Australian Flag Welcome to

A fun and learning site for (K6) kids and their adults

Grandpa Pencil
learns how to
Grow Crystals

 


 


how to Grow Crystals

Though beautiful crystals can be grown from a variety of solutions, we are just going to look at salt for the moment.

Why would one bother to grow any crystal, much less salt crystals?

'Because you can', immediately springs to mind in response, but that's not the only reason.

If you have, say, copper sulphate in solution and want to extract its purest form you might use this method.

You can, of course, simply evaporate the solution but this may leave behind any other elements that may exist in the solution.

Looking at salt crystals is extremely important because its unwanted growth can cause enormous and costly damage to buildings and building materials.

Have you ever noticed, near the ocean, that some sandstone and bricks are all flaking away?

Salt laden moisture in the air soaks into the material, if it is not correctly treated, and the crystals grow inside the stone or brick, popping little pieces off as it does so.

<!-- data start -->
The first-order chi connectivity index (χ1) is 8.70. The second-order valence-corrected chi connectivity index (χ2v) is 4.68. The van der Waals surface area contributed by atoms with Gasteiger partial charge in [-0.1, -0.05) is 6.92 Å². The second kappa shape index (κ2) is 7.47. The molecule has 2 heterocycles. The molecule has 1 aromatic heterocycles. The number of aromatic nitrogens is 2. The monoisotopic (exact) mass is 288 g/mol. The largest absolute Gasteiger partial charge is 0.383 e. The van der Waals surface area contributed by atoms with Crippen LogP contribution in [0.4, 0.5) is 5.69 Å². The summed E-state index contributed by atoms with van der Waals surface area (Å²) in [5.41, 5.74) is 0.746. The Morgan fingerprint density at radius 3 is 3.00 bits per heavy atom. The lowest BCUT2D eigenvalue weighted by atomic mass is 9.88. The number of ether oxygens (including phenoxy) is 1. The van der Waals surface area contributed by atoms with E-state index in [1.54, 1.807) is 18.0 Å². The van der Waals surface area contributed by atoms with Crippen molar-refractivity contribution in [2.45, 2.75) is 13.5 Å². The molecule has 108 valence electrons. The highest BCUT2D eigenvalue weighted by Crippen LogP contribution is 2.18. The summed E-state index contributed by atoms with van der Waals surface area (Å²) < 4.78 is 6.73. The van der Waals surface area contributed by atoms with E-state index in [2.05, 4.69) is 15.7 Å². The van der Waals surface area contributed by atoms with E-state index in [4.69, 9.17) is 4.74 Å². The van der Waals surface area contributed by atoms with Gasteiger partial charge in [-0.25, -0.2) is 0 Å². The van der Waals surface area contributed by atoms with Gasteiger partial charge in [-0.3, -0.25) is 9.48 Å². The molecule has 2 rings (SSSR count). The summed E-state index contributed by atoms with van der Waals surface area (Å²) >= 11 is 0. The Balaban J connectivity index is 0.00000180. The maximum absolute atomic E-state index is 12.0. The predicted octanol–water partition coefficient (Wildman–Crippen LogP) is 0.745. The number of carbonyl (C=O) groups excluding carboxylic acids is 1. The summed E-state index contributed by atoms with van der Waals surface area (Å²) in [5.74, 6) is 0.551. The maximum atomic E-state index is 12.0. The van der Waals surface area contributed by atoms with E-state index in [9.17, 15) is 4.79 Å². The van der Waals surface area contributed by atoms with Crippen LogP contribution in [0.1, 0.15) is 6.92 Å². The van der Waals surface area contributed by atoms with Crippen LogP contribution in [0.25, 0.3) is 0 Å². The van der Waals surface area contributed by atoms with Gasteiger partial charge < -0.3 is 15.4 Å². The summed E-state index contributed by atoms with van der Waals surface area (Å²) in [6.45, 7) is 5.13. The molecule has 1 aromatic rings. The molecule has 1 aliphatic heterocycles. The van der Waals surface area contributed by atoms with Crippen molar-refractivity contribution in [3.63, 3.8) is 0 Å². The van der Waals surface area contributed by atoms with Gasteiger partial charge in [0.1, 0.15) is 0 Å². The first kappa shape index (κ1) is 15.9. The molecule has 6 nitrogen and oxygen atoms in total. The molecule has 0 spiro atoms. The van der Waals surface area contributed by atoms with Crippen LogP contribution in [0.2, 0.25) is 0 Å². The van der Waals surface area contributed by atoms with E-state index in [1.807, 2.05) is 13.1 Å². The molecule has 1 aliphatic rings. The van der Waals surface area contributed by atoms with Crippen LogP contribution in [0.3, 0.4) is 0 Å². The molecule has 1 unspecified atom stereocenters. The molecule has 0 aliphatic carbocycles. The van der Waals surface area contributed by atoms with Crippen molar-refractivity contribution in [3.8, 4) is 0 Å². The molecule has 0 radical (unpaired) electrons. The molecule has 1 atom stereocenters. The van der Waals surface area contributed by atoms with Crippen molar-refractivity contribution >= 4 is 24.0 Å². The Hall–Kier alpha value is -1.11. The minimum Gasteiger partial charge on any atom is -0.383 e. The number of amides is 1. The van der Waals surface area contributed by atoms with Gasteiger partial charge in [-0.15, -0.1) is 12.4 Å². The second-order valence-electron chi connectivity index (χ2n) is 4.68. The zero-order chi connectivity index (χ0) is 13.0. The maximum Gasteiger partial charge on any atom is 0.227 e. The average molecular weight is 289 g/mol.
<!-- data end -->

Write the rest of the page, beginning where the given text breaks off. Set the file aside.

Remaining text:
This will occur in bricks that have not been 'baked' at a high enough temperature. All that aside, it is a pretty simple and inexpensive project for school.

Ingredients

  • Cooking Salt

  • About one litre of water
 

You will need

A mixing jug, a wide mouthed jar, sewing cotton, a small piece of cardboard and a drying tray (this could be one of those trays that meat and vegies are packed in at the

 

Directions

  • Add the cooking salt to the water, while mixing, until no more will disolve.
  • pour the bulk of your solution into the jar and put the cap on.
  • Place the rest of the solution in the drying tray and carefully place where the water can evaporate off and it is out of the way of any possible rain.

  • When all of the water has evaporated select the largest of the crystals you can see.
  • Carefully tie your sewing cotton around it and connect the cotton to the square of cardboard so that the crystal hangs around midway down the solution in your jar.
  • Leave for two or three weeks until a large salt crystal has grown.

 

If you wish to grow other types of crystals ask your adult, teacher or local pharmacist for advice on what will grow and is safe to use.

 


Search
'A World of Trivia', 'Dear Grandpa Pencil' and 'A Cheapskate's Guide to Exploring Tasmania By Car'
with Google Custom Search


Published by Robin A Cartledge ~ ABN 19 924 273 138 ~ Low Head, Tasmania ~ Contact/Comment